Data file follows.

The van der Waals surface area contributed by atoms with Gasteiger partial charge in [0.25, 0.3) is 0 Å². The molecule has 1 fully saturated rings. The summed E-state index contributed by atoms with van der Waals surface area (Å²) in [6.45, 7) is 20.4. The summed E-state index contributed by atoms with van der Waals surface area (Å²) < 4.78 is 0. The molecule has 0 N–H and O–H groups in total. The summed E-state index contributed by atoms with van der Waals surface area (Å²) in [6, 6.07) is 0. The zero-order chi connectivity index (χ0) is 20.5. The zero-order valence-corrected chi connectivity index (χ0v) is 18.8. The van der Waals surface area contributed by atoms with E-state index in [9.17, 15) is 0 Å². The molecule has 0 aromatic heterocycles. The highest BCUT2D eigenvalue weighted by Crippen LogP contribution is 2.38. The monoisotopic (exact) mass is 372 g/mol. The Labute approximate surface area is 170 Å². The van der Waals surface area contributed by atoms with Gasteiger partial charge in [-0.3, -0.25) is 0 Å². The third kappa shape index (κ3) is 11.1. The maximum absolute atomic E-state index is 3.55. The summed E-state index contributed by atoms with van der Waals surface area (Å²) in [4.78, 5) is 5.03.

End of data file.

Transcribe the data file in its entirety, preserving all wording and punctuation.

The van der Waals surface area contributed by atoms with Gasteiger partial charge in [0.25, 0.3) is 0 Å². The molecule has 1 fully saturated rings. The summed E-state index contributed by atoms with van der Waals surface area (Å²) in [6.45, 7) is 20.4. The summed E-state index contributed by atoms with van der Waals surface area (Å²) < 4.78 is 0. The molecule has 0 N–H and O–H groups in total. The summed E-state index contributed by atoms with van der Waals surface area (Å²) in [6, 6.07) is 0. The zero-order chi connectivity index (χ0) is 20.5. The zero-order valence-corrected chi connectivity index (χ0v) is 18.8. The van der Waals surface area contributed by atoms with E-state index in [9.17, 15) is 0 Å². The molecule has 0 aromatic heterocycles. The highest BCUT2D eigenvalue weighted by Crippen LogP contribution is 2.38. The monoisotopic (exact) mass is 372 g/mol. The Labute approximate surface area is 170 Å². The van der Waals surface area contributed by atoms with Gasteiger partial charge in [-0.3, -0.25) is 0 Å². The third kappa shape index (κ3) is 11.1. The maximum absolute atomic E-state index is 3.55. The summed E-state index contributed by atoms with van der Waals surface area (Å²) in [4.78, 5) is 5.03.